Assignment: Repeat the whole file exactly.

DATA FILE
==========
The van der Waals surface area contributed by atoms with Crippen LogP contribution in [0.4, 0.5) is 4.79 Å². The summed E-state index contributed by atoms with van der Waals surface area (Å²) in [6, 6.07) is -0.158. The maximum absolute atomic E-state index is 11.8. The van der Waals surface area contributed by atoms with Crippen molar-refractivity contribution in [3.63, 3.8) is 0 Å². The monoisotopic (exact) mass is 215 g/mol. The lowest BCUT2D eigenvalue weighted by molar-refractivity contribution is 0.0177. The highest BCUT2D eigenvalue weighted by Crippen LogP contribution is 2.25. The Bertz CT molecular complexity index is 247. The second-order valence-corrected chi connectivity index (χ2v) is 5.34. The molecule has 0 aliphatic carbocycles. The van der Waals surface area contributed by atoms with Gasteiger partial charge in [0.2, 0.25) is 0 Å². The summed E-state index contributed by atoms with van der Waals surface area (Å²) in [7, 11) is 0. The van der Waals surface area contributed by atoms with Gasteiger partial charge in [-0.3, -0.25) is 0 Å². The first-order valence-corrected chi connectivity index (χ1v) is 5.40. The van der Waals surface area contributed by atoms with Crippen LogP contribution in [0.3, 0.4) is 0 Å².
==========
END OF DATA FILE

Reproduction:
The van der Waals surface area contributed by atoms with Crippen LogP contribution in [0.4, 0.5) is 4.79 Å². The summed E-state index contributed by atoms with van der Waals surface area (Å²) in [6, 6.07) is -0.158. The maximum absolute atomic E-state index is 11.8. The van der Waals surface area contributed by atoms with Crippen molar-refractivity contribution in [3.63, 3.8) is 0 Å². The monoisotopic (exact) mass is 215 g/mol. The lowest BCUT2D eigenvalue weighted by molar-refractivity contribution is 0.0177. The highest BCUT2D eigenvalue weighted by Crippen LogP contribution is 2.25. The Bertz CT molecular complexity index is 247. The second-order valence-corrected chi connectivity index (χ2v) is 5.34. The molecule has 0 aliphatic carbocycles. The van der Waals surface area contributed by atoms with Gasteiger partial charge in [0.2, 0.25) is 0 Å². The summed E-state index contributed by atoms with van der Waals surface area (Å²) in [7, 11) is 0. The van der Waals surface area contributed by atoms with Gasteiger partial charge in [-0.3, -0.25) is 0 Å². The first-order valence-corrected chi connectivity index (χ1v) is 5.40. The van der Waals surface area contributed by atoms with Crippen LogP contribution in [0.3, 0.4) is 0 Å².